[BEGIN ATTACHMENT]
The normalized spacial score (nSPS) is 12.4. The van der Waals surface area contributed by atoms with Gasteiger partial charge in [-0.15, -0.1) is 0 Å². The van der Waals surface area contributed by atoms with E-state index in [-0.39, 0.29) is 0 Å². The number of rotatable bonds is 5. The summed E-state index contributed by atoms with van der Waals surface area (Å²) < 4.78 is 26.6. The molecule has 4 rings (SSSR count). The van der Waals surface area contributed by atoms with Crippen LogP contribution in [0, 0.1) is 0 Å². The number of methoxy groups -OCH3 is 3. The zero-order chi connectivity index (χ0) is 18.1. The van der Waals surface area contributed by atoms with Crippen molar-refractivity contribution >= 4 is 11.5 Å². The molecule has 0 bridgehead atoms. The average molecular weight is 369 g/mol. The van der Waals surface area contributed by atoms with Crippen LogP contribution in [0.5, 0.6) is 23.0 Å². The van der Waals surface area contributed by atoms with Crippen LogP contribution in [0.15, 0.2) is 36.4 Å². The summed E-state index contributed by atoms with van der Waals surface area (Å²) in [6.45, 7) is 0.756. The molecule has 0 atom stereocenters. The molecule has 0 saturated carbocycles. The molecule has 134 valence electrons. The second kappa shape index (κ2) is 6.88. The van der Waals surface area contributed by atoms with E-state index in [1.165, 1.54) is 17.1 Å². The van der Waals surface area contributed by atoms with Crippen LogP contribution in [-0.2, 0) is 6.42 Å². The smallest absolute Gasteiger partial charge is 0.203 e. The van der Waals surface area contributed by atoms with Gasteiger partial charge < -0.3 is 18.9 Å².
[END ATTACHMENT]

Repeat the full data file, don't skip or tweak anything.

The normalized spacial score (nSPS) is 12.4. The van der Waals surface area contributed by atoms with Gasteiger partial charge in [-0.15, -0.1) is 0 Å². The van der Waals surface area contributed by atoms with E-state index in [-0.39, 0.29) is 0 Å². The number of rotatable bonds is 5. The summed E-state index contributed by atoms with van der Waals surface area (Å²) < 4.78 is 26.6. The molecule has 4 rings (SSSR count). The van der Waals surface area contributed by atoms with Crippen LogP contribution in [0, 0.1) is 0 Å². The number of methoxy groups -OCH3 is 3. The zero-order chi connectivity index (χ0) is 18.1. The van der Waals surface area contributed by atoms with Crippen molar-refractivity contribution >= 4 is 11.5 Å². The molecule has 0 bridgehead atoms. The average molecular weight is 369 g/mol. The van der Waals surface area contributed by atoms with Crippen LogP contribution in [0.5, 0.6) is 23.0 Å². The van der Waals surface area contributed by atoms with Crippen LogP contribution in [0.15, 0.2) is 36.4 Å². The summed E-state index contributed by atoms with van der Waals surface area (Å²) in [6.45, 7) is 0.756. The molecule has 0 atom stereocenters. The molecule has 0 saturated carbocycles. The molecule has 134 valence electrons. The second kappa shape index (κ2) is 6.88. The van der Waals surface area contributed by atoms with E-state index in [1.165, 1.54) is 17.1 Å². The van der Waals surface area contributed by atoms with Crippen LogP contribution in [-0.2, 0) is 6.42 Å². The smallest absolute Gasteiger partial charge is 0.203 e. The van der Waals surface area contributed by atoms with Gasteiger partial charge < -0.3 is 18.9 Å².